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Utilizing Nanoscale Particulate Matter from the Combustion of Diesel Fuels as a Carbonaceous Anode Electrode for Li-ion Batteries

  • Cronin, Stephen B
Publication Date
Aug 01, 2022
eScholarship - University of California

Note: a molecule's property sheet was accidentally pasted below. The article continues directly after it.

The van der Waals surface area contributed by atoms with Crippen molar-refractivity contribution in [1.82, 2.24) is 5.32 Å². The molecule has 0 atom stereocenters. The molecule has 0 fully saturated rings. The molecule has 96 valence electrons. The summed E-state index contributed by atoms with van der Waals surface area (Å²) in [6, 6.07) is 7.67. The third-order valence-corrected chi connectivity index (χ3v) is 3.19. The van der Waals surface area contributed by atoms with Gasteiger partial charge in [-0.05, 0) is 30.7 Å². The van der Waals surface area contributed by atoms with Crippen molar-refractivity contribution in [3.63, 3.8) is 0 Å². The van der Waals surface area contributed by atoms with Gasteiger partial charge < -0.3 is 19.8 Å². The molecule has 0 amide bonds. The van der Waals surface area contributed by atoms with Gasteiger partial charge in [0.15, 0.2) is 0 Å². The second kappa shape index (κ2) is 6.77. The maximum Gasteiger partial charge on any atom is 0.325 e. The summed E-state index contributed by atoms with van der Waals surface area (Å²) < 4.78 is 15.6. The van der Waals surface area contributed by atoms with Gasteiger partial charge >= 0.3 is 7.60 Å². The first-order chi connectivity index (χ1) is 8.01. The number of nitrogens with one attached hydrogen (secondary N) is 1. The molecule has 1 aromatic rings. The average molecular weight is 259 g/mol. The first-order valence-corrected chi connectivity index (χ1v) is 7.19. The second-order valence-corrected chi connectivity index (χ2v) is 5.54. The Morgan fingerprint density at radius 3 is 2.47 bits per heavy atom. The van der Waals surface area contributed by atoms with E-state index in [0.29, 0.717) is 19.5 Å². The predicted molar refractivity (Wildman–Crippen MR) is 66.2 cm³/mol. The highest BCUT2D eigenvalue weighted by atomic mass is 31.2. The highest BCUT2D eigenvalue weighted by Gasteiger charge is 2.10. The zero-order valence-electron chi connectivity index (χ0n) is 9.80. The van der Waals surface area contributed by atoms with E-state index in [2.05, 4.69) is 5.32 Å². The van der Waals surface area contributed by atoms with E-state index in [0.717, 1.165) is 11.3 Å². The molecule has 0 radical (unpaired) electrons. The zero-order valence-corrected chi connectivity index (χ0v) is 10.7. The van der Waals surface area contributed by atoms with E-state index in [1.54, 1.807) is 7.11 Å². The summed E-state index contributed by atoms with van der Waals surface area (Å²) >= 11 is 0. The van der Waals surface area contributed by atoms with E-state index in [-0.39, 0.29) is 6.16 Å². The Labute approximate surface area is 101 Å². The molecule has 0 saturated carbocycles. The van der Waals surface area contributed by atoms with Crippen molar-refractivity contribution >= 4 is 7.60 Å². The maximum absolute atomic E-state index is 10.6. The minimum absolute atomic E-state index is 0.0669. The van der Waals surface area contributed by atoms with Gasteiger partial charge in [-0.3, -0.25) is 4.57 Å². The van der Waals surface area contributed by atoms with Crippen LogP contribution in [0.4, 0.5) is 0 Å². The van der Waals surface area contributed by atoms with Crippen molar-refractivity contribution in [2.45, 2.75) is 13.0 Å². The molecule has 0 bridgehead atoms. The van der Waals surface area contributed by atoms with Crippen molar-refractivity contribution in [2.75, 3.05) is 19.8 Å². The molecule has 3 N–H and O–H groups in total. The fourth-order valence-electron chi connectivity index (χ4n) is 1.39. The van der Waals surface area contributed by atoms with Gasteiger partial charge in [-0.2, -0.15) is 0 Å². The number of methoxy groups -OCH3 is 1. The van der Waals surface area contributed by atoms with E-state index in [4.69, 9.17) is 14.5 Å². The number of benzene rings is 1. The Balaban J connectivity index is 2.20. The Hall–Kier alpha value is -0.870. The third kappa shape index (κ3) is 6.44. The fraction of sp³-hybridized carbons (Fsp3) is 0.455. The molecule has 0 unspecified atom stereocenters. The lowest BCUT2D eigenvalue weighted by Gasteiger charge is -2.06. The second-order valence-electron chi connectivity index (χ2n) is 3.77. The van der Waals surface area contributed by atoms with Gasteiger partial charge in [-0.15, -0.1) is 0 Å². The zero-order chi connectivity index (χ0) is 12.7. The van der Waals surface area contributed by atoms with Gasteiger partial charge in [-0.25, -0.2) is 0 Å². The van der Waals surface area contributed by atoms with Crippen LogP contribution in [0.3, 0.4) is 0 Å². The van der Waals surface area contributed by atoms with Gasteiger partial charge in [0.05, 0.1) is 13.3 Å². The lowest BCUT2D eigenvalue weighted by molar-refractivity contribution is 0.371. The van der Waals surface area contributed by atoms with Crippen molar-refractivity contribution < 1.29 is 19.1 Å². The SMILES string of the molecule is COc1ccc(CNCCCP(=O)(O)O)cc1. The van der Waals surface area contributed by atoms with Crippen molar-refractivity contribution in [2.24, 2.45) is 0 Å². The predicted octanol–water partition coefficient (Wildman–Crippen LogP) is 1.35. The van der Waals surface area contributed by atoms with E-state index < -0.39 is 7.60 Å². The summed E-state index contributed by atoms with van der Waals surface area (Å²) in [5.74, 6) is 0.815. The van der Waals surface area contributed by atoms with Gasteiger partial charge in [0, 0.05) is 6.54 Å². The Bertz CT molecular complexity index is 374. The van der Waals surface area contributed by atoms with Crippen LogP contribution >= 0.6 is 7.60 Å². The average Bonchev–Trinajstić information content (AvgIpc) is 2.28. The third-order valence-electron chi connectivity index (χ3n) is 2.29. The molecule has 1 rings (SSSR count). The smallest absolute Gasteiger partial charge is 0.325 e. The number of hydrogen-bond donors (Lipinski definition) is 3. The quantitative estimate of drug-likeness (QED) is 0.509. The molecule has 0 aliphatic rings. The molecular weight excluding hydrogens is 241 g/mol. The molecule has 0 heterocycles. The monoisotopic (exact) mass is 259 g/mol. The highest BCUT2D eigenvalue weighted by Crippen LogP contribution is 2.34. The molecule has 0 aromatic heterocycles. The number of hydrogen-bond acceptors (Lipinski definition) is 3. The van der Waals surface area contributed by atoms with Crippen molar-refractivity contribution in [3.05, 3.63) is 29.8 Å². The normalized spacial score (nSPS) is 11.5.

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According to the Environmental Protection Agency’s National Emissions Inventory Report, hundreds of thousands of tons of particulate matter (PM2.5) are released by diesel combustion per year. The toxic PM2.5 air pollution causes serious public health problems and is responsible for millions of worldwide deaths each year. This study investigates the electrochemical energy storage capability of annealed soot PM originating from diesel exhaust. Soot composite electrodes were utilized as anode electrodes and cycled against Li counter electrodes. X-ray diffraction and Raman spectroscopy showed the graphitized carbon structure of the annealed soot particles. The cycle life and rate-capability of the electrodes were investigated via galvanostatic cycling tests. The electrodes exhibited excellent rate performance with discharge capacities of 235, 195, 150, 120, and 80 mAh/g when cycled at rates of 1C, 2C, 5C, 10C, and 20C, respectively. The electrode demonstrated an initial discharge capacity of 154 mAh/g at 4C rate with a capacity retention of almost 77% after 500 cycles. Raman analysis confirms the retention of structural ordering in the soot carbon after 500 cycles. Kinetic analysis, obtained through cyclic voltammetry at different scan rates, indicates pseudocapacitive charging behavior in the soot composite electrode. The study provides a viable pathway towards a sustainable energy-environment by converting an abundant toxic pollutant into a valuable electrode material for Li-ion batteries.View the NCST Project Webpage

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